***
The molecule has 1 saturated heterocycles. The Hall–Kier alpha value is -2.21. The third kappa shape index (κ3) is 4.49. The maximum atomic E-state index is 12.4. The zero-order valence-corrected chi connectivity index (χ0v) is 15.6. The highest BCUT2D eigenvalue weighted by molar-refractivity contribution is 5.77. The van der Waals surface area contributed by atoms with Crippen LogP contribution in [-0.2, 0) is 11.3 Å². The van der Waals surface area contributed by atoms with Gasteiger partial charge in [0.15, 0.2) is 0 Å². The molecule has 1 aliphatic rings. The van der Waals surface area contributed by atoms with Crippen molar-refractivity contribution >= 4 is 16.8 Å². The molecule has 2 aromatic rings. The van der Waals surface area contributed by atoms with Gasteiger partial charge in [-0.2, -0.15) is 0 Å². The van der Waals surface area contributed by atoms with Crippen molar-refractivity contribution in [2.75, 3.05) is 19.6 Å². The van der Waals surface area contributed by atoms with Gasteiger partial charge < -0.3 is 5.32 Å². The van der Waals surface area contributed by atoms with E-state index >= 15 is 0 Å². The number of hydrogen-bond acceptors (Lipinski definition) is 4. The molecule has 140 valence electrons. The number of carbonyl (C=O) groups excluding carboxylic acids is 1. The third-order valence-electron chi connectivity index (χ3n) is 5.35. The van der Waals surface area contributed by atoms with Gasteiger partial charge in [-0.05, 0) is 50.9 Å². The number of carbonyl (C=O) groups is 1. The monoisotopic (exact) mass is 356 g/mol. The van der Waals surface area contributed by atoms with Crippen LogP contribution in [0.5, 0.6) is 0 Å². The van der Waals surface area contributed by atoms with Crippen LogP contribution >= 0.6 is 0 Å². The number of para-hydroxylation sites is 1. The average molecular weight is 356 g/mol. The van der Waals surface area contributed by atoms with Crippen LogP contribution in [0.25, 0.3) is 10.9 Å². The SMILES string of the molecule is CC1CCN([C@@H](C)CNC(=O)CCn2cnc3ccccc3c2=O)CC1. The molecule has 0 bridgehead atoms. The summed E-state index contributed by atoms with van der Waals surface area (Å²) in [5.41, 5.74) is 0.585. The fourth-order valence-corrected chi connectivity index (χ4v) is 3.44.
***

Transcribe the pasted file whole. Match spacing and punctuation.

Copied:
The molecule has 1 saturated heterocycles. The Hall–Kier alpha value is -2.21. The third kappa shape index (κ3) is 4.49. The maximum atomic E-state index is 12.4. The zero-order valence-corrected chi connectivity index (χ0v) is 15.6. The highest BCUT2D eigenvalue weighted by molar-refractivity contribution is 5.77. The van der Waals surface area contributed by atoms with Crippen LogP contribution in [-0.2, 0) is 11.3 Å². The van der Waals surface area contributed by atoms with Gasteiger partial charge in [0.15, 0.2) is 0 Å². The molecule has 1 aliphatic rings. The van der Waals surface area contributed by atoms with Crippen molar-refractivity contribution >= 4 is 16.8 Å². The molecule has 2 aromatic rings. The van der Waals surface area contributed by atoms with Gasteiger partial charge in [-0.2, -0.15) is 0 Å². The van der Waals surface area contributed by atoms with Crippen molar-refractivity contribution in [2.75, 3.05) is 19.6 Å². The van der Waals surface area contributed by atoms with Gasteiger partial charge < -0.3 is 5.32 Å². The van der Waals surface area contributed by atoms with E-state index >= 15 is 0 Å². The number of hydrogen-bond acceptors (Lipinski definition) is 4. The molecule has 140 valence electrons. The number of carbonyl (C=O) groups excluding carboxylic acids is 1. The third-order valence-electron chi connectivity index (χ3n) is 5.35. The van der Waals surface area contributed by atoms with Gasteiger partial charge in [-0.05, 0) is 50.9 Å². The number of carbonyl (C=O) groups is 1. The monoisotopic (exact) mass is 356 g/mol. The van der Waals surface area contributed by atoms with Crippen LogP contribution in [0.5, 0.6) is 0 Å². The van der Waals surface area contributed by atoms with Crippen LogP contribution >= 0.6 is 0 Å². The number of para-hydroxylation sites is 1. The average molecular weight is 356 g/mol. The van der Waals surface area contributed by atoms with Crippen LogP contribution in [0.25, 0.3) is 10.9 Å². The SMILES string of the molecule is CC1CCN([C@@H](C)CNC(=O)CCn2cnc3ccccc3c2=O)CC1. The molecule has 0 bridgehead atoms. The summed E-state index contributed by atoms with van der Waals surface area (Å²) in [5.41, 5.74) is 0.585. The fourth-order valence-corrected chi connectivity index (χ4v) is 3.44.